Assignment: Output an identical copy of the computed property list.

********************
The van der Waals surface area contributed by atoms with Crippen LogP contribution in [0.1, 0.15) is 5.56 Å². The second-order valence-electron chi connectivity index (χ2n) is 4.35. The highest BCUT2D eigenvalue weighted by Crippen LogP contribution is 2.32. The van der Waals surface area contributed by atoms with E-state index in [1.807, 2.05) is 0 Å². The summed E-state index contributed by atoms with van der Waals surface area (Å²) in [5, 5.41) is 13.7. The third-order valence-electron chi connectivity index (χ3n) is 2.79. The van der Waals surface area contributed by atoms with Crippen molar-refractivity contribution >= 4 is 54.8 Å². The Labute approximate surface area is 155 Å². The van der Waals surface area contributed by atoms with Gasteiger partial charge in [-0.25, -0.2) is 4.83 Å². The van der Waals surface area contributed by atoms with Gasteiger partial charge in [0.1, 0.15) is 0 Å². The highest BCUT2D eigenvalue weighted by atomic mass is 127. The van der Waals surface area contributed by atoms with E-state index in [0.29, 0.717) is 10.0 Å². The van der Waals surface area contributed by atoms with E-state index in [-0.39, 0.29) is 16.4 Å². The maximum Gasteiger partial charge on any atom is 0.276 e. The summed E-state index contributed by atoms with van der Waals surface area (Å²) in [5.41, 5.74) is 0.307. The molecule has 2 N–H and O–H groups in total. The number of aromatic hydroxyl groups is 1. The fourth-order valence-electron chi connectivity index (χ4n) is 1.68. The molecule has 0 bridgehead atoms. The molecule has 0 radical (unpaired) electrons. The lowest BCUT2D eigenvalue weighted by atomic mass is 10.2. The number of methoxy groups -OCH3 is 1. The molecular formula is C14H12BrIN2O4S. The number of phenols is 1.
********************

The van der Waals surface area contributed by atoms with Crippen LogP contribution in [0.1, 0.15) is 5.56 Å². The second-order valence-electron chi connectivity index (χ2n) is 4.35. The highest BCUT2D eigenvalue weighted by Crippen LogP contribution is 2.32. The van der Waals surface area contributed by atoms with E-state index in [1.807, 2.05) is 0 Å². The summed E-state index contributed by atoms with van der Waals surface area (Å²) in [5, 5.41) is 13.7. The third-order valence-electron chi connectivity index (χ3n) is 2.79. The van der Waals surface area contributed by atoms with Crippen molar-refractivity contribution >= 4 is 54.8 Å². The Labute approximate surface area is 155 Å². The van der Waals surface area contributed by atoms with Gasteiger partial charge in [-0.25, -0.2) is 4.83 Å². The van der Waals surface area contributed by atoms with Gasteiger partial charge in [0.1, 0.15) is 0 Å². The highest BCUT2D eigenvalue weighted by atomic mass is 127. The van der Waals surface area contributed by atoms with E-state index in [0.29, 0.717) is 10.0 Å². The van der Waals surface area contributed by atoms with E-state index in [-0.39, 0.29) is 16.4 Å². The maximum Gasteiger partial charge on any atom is 0.276 e. The summed E-state index contributed by atoms with van der Waals surface area (Å²) in [5.41, 5.74) is 0.307. The molecule has 2 N–H and O–H groups in total. The number of aromatic hydroxyl groups is 1. The fourth-order valence-electron chi connectivity index (χ4n) is 1.68. The molecule has 0 bridgehead atoms. The molecule has 0 radical (unpaired) electrons. The lowest BCUT2D eigenvalue weighted by atomic mass is 10.2. The number of methoxy groups -OCH3 is 1. The molecular formula is C14H12BrIN2O4S. The number of phenols is 1.